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You Don’t Have to Do It All!

122399669I used to feel guilty about not contributing more to my church when I was a new mother.

It seemed the only thing I had time to do is take care of my little one–no time for anything else.

Whether you stay at home or work outside the home, time is at a premium when you have children. But there are some creative ways to do little things.

–You can fellowship over coffee at home instead of joining the Wednesday night women’s group meeting.

–If your church allows, you can volunteer periodically in the nursery and take your child with you.

Children necessarily limit our time for other activities. But with a little creativity, we can do small things.

Sherry Surratt, CEO of MOPS (Mothers of Preschoolers), wrote an interesting article on this topic titled “Mommy Versus Ministry”. You can check it out here: http://www.todayschristianwoman.com/articles/2014/february/mommy-versus-ministry.html She gives more ideas that may be helpful with juggling children and ministry.

Do It Differently

135454689It’s been a while since I’ve connected with you. I apologize for my absence. For the past year, I’ve been pursuing some professional goals: working as a magazine editor, publishing a book; Genuinely Georgetown (http://www.genuinelygeorgetown.com/), both requiring speaking engagements and book signings. And finally, I saw a child off to college.  

But all the while, I’ve been thinking of you and my calling to encourage you. I’m glad to be back with a post for the first day of 2014. I’d like to start by encouraging you to try new things.

5 Ways To Do It Differently

Sometimes as moms, we get stuck in a rut; doing the same dishes, driving the same route to work, getting up and going to bed at the same time. Variety keeps life interesting. Here’s a few ideas to break the monotony:

  1. Spread out a blanket and have dinner outdoors.

  2. Get up before the kids and have coffee or a walk with a friend before the busy day begins.
  3. Ask your kids to memorize the way to school and have them be your GPS as you drive.
  4. Have a no-cook night. Invite your friends with children over for potluck dinner. You provide the dinnerware and a movie, they provide the food.
  5. Read a magazine you’ve never read before: try outdoors and fishing or crochet and paper crafts—something you wouldn’t normally read. You may find new subjects to pique your interest.

Think of other ways you can climb out of the pit and add spark to your life!

What Is A Mother’s Reward?

The ball rolls down the tube and hits the toy truck. The toy truck smashes into a wooden plank and tips another toy truck down a homemade runway. If everything works right, the second truck rolls down fast, hits a block of wood with a needle taped to the front and the needle pokes a red balloon. When the balloon pops, the experiment is a success. It all happens in about 30 seconds.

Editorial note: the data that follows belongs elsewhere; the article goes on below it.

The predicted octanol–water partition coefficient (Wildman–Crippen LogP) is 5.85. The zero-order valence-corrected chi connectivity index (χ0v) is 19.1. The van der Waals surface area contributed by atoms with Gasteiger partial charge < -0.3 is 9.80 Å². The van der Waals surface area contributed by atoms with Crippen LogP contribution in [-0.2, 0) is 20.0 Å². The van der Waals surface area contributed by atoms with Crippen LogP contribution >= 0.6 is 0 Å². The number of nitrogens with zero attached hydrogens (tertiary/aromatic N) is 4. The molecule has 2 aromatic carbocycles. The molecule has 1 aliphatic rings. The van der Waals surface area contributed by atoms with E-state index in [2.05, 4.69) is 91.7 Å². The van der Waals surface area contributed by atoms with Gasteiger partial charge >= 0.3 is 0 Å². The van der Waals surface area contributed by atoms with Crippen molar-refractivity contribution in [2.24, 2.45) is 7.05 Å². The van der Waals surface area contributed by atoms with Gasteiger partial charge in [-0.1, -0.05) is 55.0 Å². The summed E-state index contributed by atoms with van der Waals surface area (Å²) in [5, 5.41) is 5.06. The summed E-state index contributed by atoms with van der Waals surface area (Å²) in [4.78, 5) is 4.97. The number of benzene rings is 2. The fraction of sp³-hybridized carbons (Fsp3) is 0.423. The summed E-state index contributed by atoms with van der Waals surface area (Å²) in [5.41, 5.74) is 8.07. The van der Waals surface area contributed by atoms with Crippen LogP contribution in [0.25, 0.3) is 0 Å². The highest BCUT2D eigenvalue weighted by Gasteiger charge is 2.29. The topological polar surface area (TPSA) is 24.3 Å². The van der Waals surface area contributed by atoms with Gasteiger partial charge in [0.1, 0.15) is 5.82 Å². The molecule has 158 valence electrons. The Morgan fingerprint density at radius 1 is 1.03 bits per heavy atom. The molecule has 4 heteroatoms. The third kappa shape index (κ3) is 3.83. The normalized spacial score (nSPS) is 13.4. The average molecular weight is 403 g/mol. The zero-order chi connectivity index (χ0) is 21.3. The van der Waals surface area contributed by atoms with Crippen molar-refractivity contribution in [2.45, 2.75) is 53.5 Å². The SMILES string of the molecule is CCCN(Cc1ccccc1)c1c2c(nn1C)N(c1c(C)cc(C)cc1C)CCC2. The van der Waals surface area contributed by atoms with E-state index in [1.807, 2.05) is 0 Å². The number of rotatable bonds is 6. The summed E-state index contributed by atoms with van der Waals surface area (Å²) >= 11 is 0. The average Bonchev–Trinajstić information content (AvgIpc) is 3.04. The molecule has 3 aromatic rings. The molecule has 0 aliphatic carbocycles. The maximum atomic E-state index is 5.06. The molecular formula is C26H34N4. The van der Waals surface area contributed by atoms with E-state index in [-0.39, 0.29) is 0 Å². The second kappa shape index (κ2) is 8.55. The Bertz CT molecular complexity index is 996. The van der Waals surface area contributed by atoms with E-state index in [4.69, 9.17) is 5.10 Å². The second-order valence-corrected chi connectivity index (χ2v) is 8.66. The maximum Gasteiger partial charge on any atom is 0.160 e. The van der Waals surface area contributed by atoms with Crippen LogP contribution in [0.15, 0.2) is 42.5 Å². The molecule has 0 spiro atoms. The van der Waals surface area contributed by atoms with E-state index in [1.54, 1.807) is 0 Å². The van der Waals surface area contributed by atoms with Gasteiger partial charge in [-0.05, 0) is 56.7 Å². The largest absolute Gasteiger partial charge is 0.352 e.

My daughter is studying physics and her team created this project. While I don’t understand a lick of it, it’s interesting to observe how cause and effect works.

Do you ever wish that the reward for your efforts would come rolling down upon you as quickly as that toy car in the experiment? Or, maybe you don’t ask for that much, just a pat on the back every once in a while.  Sometimes, it does seem as if no one notices what you do.

Paul’s comment to Timothy in 2Timothy 1:5 reminds me of one mother’s (and grandmother’s) reward. Paul was telling Timothy how much he had missed him. And he commended Timothy for his good character: “I have been reminded of your sincere faith, which first lived in your grandmother Lois and in your mother Eunice and, I am persuaded, now lives in you also . . .” Timothy had become a dear son to Paul and Paul loved and admired Timothy because of his character. Imagine how proud you would feel if you had been Timothy’s mother Eunice or his grandmother Lois.

Where did Timothy’s good character come from? Did it come over night? Eunice and Lois surely invested hours of teaching and modeling for Timothy.

We’re no different as modern-day mothers. We teach, we model, we love. From the moment our little ones are born, we pour into them.

Everything you do for your child matters, dear one. You are molding your children into the person God has pre-destined them to be. You won’t always get a thank you or a hug but the blessings will come and that’s a promise from God. The gap between what you are doing today and the fruit that will reveal itself in the future is called Faith. God will abundantly reward your work in the gap in a  far greater way than you can imagine.

Let us hold unswervingly to the hope we profess, for he who promised is faithful. Hebrews 10:23

Now faith is being sure of what we hope for and certain of what we do not see. Hebrews 11:1

photo courtesy Google Free Images

Imperfection, the New Beautiful

Nubby raw silk, unevenly woven linen, mahogany tables marred with decades of nicks and scratches: it’s the nubs, kinks and dents—the imperfections—that make ordinary things interesting and authentic.

Authentic? To be authentic means to reveal who we really are—the real us with all of our flaws and imperfections. Authentic:  an uncomfortable word for some adult children of addicts who work hard to cover the shame of growing up in an addicted or dysfunctional home.   However, it is through the total of our experiences, good and bad, that God can mold us into something beautiful. If you give your life to him, he can take all of the snags and tangles and weave them into the beautiful tapestry he pre-designed for you.  God takes all our imperfections, all of our experiences and shapes them into something beautiful.

Read Romans 8:28

Other Resources: The Grand Weaver by Ravi Zacharias

(Photo: Microsoft Images)